We've got news for you.

Register on HeraldLIVE at no cost to receive newsletters, read exclusive articles & more.
Register now

Journey of an adventuring doctor

Knysna author publishes second book about remarkable life of healing in all corners of the world

When her husband died, leaving her alone with two small daughters to raise, she threw herself wholeheartedly into “adventure medicine”, seeking out the world’s most remote corners — on land and at sea — to practise healing, both her own and others.

Dr Joan Louwrens has dealt with deep-vein thrombosis, catatonia, depression and rabies while living in some of the world’s most inhospitable places imaginable and now, the Knysna author’s new book, hitting bookstore shelves on Wednesday, details her remarkable life.

Losing her husband Peter Haw in 1984 also meant that Louwrens lost her ultimate adventure partner.

Louwrens, 68, who now lives in Knysna, has practised medicine on seven continents, combining both her passions — adventure and healing.

Sometimes with her daughters — one just four years old and the other an infant of five months — in tow, Louwrens dedicated years of her life to this unconventional way of living.

Since a venturesome life was one she had already started living with Haw, she said, his death had further ignited the daredevil spirit which landed her in wild destinations ranging from the Kruger Park to the Australian Outback, the Atlantic Ocean islands, and both the Arctic and Antarctic.

The doctor’s adventures are documented in her second book, A Wilder Life: Journey of an Adventuring Doctor.

“We had been married for eight years when my husband died, and the first four of those we had no children.

“We were both very adventurous.

“I had already worked in Namibia and he went to study in America, where I joined him and worked in different jobs before we started travelling through Central America in a Kombi for about six months,” Louwrens said on Wednesday.

The couple later moved to Swaziland, where their older daughter, Mary, was born.

“I was often landed with things I was totally unfamiliar with — trauma, tractors riding over people, snake bites and malaria — and that’s something that actually grabbed my attention and I liked that kind of unpredictable medicine,” she said.

They were back in Cape Town when Haw died, shifting Louwrens’s world for good.

Several years after  Peter’s death, Louwrens returned to life in the wild, where she was often the only doctor.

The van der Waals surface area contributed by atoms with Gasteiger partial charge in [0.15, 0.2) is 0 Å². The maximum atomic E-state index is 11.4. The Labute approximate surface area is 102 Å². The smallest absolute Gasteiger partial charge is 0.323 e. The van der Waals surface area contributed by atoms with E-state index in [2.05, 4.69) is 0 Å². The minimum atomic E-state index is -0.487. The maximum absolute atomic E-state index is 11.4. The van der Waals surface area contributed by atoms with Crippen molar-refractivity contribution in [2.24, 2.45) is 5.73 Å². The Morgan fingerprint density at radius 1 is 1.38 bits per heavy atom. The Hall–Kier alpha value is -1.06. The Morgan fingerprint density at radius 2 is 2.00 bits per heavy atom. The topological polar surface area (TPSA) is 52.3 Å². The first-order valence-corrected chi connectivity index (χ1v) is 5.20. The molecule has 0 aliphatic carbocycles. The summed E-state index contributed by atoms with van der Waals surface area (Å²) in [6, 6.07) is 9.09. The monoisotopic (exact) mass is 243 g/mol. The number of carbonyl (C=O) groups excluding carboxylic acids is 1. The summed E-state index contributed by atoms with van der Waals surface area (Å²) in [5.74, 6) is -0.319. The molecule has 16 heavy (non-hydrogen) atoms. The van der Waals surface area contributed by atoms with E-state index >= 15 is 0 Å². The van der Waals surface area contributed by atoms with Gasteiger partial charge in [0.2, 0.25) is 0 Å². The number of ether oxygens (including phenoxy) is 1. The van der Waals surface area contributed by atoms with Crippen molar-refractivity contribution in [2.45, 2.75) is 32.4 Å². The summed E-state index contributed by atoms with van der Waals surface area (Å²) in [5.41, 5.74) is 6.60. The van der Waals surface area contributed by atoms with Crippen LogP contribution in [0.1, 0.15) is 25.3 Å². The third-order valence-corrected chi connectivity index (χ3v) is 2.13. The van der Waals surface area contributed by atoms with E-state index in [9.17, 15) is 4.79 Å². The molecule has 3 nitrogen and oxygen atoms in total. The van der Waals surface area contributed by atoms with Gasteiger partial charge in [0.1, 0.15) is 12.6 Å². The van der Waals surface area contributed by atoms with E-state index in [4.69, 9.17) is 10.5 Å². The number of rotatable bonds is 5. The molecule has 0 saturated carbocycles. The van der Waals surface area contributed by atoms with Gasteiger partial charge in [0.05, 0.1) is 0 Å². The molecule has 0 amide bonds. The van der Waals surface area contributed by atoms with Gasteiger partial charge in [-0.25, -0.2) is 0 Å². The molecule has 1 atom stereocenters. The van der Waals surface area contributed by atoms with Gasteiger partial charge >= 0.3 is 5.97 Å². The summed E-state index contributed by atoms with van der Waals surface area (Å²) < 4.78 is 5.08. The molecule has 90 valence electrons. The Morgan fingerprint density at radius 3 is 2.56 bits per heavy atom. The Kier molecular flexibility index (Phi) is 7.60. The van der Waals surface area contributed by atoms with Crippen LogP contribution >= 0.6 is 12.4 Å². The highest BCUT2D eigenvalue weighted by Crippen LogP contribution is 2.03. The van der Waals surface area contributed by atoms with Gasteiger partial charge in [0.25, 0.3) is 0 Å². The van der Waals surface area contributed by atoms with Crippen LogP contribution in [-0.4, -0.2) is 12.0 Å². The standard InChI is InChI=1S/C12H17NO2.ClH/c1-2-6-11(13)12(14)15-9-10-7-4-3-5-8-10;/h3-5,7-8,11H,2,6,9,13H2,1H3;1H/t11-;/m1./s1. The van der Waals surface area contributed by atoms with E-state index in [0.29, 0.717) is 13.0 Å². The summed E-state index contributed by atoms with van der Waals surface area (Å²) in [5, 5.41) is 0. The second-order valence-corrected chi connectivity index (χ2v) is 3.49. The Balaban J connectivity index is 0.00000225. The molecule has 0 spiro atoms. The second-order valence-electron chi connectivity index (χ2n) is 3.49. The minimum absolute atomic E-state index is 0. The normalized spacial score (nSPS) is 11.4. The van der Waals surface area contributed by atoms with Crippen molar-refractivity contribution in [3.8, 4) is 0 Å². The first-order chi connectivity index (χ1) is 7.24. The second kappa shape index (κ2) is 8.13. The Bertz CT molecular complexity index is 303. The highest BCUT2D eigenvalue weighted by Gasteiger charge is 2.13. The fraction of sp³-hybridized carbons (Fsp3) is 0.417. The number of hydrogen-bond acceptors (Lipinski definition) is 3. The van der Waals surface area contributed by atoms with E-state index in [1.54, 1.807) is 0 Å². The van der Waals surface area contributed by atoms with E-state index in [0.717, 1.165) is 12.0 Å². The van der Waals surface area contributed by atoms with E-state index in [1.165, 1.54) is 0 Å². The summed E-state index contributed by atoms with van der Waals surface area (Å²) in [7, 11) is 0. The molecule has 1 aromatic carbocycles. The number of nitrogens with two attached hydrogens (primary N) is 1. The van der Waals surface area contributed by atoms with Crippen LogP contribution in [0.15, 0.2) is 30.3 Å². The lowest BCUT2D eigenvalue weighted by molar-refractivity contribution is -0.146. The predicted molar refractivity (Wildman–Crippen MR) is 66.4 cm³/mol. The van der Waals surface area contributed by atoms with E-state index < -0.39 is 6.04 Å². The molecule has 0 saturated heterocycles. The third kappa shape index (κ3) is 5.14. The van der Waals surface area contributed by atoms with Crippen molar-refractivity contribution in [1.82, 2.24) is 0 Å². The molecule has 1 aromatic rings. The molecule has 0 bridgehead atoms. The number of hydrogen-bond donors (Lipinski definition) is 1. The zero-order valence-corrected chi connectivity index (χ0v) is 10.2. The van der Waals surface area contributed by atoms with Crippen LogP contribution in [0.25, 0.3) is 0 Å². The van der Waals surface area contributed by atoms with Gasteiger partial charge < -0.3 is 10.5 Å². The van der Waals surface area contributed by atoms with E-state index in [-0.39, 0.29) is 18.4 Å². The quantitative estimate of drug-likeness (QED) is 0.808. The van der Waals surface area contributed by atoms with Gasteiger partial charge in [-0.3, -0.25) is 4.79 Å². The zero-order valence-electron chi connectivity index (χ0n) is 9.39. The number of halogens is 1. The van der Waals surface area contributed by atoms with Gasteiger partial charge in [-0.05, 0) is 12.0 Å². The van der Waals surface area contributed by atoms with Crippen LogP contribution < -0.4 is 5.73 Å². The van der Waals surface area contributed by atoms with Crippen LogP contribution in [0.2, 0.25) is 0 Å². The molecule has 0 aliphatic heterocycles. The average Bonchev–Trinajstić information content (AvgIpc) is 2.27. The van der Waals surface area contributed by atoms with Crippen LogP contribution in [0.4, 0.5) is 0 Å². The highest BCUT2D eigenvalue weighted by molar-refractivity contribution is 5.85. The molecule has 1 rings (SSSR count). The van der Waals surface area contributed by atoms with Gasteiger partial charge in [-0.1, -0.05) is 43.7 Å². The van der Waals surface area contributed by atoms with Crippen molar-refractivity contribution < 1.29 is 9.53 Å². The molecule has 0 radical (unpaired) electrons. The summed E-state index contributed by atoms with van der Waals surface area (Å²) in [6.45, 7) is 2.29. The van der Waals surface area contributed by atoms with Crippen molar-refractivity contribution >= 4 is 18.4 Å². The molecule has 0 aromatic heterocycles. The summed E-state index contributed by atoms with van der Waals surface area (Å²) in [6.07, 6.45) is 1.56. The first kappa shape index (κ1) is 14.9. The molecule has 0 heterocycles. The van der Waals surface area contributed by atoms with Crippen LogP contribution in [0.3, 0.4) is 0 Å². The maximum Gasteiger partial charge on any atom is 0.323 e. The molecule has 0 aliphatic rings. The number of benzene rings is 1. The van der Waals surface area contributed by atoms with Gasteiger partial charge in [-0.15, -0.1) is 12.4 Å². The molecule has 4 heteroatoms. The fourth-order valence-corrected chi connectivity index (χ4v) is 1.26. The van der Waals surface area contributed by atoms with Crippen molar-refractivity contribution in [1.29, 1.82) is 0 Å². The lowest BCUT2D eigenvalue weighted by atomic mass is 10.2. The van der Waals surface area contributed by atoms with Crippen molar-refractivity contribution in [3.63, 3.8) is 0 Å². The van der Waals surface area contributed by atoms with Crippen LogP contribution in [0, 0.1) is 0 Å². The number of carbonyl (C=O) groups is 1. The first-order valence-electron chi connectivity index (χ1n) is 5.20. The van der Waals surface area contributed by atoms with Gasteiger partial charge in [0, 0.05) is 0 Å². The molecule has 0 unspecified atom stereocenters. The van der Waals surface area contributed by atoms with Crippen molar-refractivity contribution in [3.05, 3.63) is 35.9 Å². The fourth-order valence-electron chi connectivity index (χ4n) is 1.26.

“The biggest first step I made out of conventional suburbia was when I went off to Tristan da Cunha in the South Atlantic in 1991 on a seven-day very wild trip in a small boat.

“I worked for six months there and there was no airport, no helicopter — we were very much on our own

“I found it thrilling although I had my children with me and always thought if anything were to happen to them it would be my own fault,” she said.

One of many adventures that remain a vivid memory to her, Louwrens said, was a nerve-racking trip to Marion Island aboard the SA Agulhas that ended up being a rescue mission after an Australian sailing boat capsised during a storm in 2007.

“One of the crew had been washed overboard and two others badly injured and we were the closest ship that could go and rescue them.

“I was so nervous because I had no idea how I would cope with that and in situations like that everyone sort of disappeared into the woodwork because they weren’t medical, I was,” she said.

Being in the wilderness taking care of other people had been the distraction and subsequent healing she needed, also giving her the reassurance that she was self-sufficient, Louwrens said.

“I think when you’re taken out of the stress and demands of the city often your mind is allowed to wander more freely and therein lies healing and when you have other people to take care of, you’re often too distracted from anything that might be bothering you.

“The harmony of nature is amazingly healing to me,” she said.

She returned to settle in Knysna after fulfilling another dream she shared with her husband — cycling from Cairo to Cape Town.

Louwrens’s daughter Mary is now an engineer and Anna is a wildlife veterinarian.

A Wilder Life: Journey of an Adventuring Doctor, published by Jonathan Ball Publishers, follows a medical theme, sharing some highlights of Louwrens’s adventures.

Her first self-published book Making Tracks, a poignant memoir which delves into her life with Peter, was published in 2018.

A Wilder Life: Journey of an Adventuring Doctor retails for R270.00.



Would you like to comment on this article?
Register (it's quick and free) or sign in now.

Speech Bubbles

Please read our Comment Policy before commenting.